The 3 Types of Pneumonia That Affect Cats and Dogs

The 3 Types of Pneumonia That Affect Cats and Dogs


  • Cats and (more often) dogs can develop pneumonia of three different types: bacterial, fungal, and aspiration (inhalation)
  • Bacterial pneumonia is caused by a variety of pathogens; symptoms include cough, fever, and difficulty breathing
  • Fungal pneumonia describes a deep lung infection which can be caused by several different fungi; symptoms include loss of appetite, weight loss, fever, and coughing
  • Aspiration pneumonia, which is life-threatening, is the result of inhalation of a foreign substance; symptoms include difficulty breathing, difficulty swallowing, and coughing

Editor's Note: This article is a reprint. It was originally published June 03, 2021.

Just like humans, dogs and cats also develop pneumonia. There are three types that commonly affect pets: bacterial, fungal and aspiration pneumonia, and the following is a discussion of each type.

Bacterial Pneumonia

The inflammation seen in bacterial pneumonia is characterized by cells and fluid that accumulate in the lungs, airways, and alveoli (tiny balloon-shaped structures in the respiratory system). The cause of the infection and inflammation is pathogenic bacteria. Bacterial pneumonia is more often seen in dogs than cats, especially sporting dogs, hounds, and large mixed-breed dogs.

No single type of pathogen is responsible for bacterial pneumonia, though there are some organisms more frequently seen than others in both dogs and cats. In dogs, Bordetella bronchiseptica (kennel cough) and Streptococcus zooepidemicus are usually the culprits. In cats, it’s Bordetella bronchiseptica, Pasteurella, and Moraxella that are more commonly cultured. But other organisms, including anaerobic bacteria, can also cause infection.

Conditions that seem to predispose some pets to bacterial pneumonia include a preexisting viral infection, problems swallowing, regurgitation, and metabolic disorders. Symptoms of bacterial pneumonia include:

  • Cough
  • Lethargy
  • Fever
  • Nasal discharge
  • Breathing difficulties (including rapid breathing)
  • Dehydration
  • Loss of appetite; weight loss
  • Exercise intolerance

When your veterinarian listens to your pet’s lungs with a stethoscope, she may hear abnormal breathing sounds known as crackles (short, snapping sounds), as well as some whistling or even wheezing.

If she suspects bacterial pneumonia, she may perform a transtracheal wash to obtain material from the lining of the trachea for analysis, including cytology and a culture and sensitivity test. X-rays of the chest and lungs may also be ordered along with a blood test to check for systemic infection.

Antimicrobial therapy will be needed in confirmed cases of bacterial pneumonia. The proper medication can be selected from the results of the bacterial cultures. If there are other symptoms like loss of appetite, those will also need to be addressed. Pets in respiratory distress may need oxygen therapy. Intravenous (IV) fluids are also sometimes ordered to either treat or prevent dehydration.

While he recovers, your pet will need plenty of rest, but you’ll need to ensure he doesn’t lie in one position too long to prevent fluid buildup on one side of the lungs or the other. You should encourage him to change positions often while he’s resting. Exercise should be limited to physiotherapy and activities to help clear the lungs and airways.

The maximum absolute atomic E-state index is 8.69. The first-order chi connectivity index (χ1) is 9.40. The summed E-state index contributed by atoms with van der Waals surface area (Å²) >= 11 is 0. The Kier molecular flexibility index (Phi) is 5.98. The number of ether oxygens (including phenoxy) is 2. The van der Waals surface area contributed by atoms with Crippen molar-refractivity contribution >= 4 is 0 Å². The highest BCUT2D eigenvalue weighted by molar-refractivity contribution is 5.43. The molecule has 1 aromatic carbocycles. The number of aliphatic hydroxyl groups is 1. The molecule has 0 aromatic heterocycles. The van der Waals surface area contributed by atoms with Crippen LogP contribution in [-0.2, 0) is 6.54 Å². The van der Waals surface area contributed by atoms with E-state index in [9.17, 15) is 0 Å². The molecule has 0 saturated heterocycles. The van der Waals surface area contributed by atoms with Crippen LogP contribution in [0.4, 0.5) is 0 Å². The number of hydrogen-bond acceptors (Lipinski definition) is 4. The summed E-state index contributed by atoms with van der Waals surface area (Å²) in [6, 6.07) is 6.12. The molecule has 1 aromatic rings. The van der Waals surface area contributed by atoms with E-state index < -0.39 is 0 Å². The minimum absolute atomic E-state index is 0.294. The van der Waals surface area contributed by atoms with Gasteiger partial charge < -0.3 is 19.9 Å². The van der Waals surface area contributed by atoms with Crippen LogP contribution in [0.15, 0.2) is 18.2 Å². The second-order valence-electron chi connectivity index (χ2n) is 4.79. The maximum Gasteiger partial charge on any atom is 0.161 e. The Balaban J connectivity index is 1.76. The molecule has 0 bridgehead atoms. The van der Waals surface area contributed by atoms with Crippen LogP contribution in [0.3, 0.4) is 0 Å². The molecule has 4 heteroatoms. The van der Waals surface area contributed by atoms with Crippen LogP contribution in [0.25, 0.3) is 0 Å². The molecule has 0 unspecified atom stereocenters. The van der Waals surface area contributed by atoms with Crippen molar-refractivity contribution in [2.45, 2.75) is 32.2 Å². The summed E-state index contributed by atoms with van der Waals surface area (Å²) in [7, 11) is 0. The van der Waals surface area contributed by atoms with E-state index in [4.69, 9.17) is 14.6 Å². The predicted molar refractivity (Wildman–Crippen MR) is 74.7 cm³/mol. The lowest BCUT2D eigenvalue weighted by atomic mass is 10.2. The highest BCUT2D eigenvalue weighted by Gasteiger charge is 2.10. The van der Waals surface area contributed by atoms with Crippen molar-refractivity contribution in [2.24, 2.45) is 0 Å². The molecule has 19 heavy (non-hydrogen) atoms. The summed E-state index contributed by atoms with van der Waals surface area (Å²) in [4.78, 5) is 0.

During the recovery period, I recommend supportive therapies, including antioxidants, specifically vitamin C and N-acetylcysteine, as well as probiotics.

Many pets have a full recovery from bacterial pneumonia when treated promptly and appropriately. Most deaths from pneumonia are the result of secondary complications, including hypoxemia (severely low levels of oxygen in the blood) and sepsis, which occurs when a localized lung infection spreads throughout the body.

Fungal Pneumonia

Fungal pneumonia is a very different problem from the bacterial form of pneumonia. This lung infection is the result of a deep fungal infection, sometimes called a mycotic infection. The inflammation caused by this type of infection can develop in the interstitial tissues, the lymphatic vessels, or in the peribronchial tissues of the lungs.

Like bacterial pneumonia, fungal pneumonia is more commonly seen in dogs than cats. Some breeds are more susceptible than others, for example, the German Shepherd. Male dogs are two to four times more likely to acquire this type of pneumonia than female dogs.

There are several types of fungi that can cause lung fungal infections, including Blastomyces, Histoplasma, and Aspergillus. Exposure to infection-causing fungi can happen through contact with soil that’s rich in organic matter, bird droppings, or feces. The method of infection depends on the type of fungus. For example, some fungi enter the body through inhalation via the mouth, while others enter through the nasal cavity. Symptoms of fungal pneumonia include:

  • Loss of appetite
  • Coughing
  • Weight loss
  • Difficulty breathing
  • Fever
  • Eye problems
  • Runny eyes or runny nose
  • Lameness

Your veterinarian may also hear abnormal lung sounds during the physical exam, but oddly, often a fungal infection will first present as an eye or skin problem.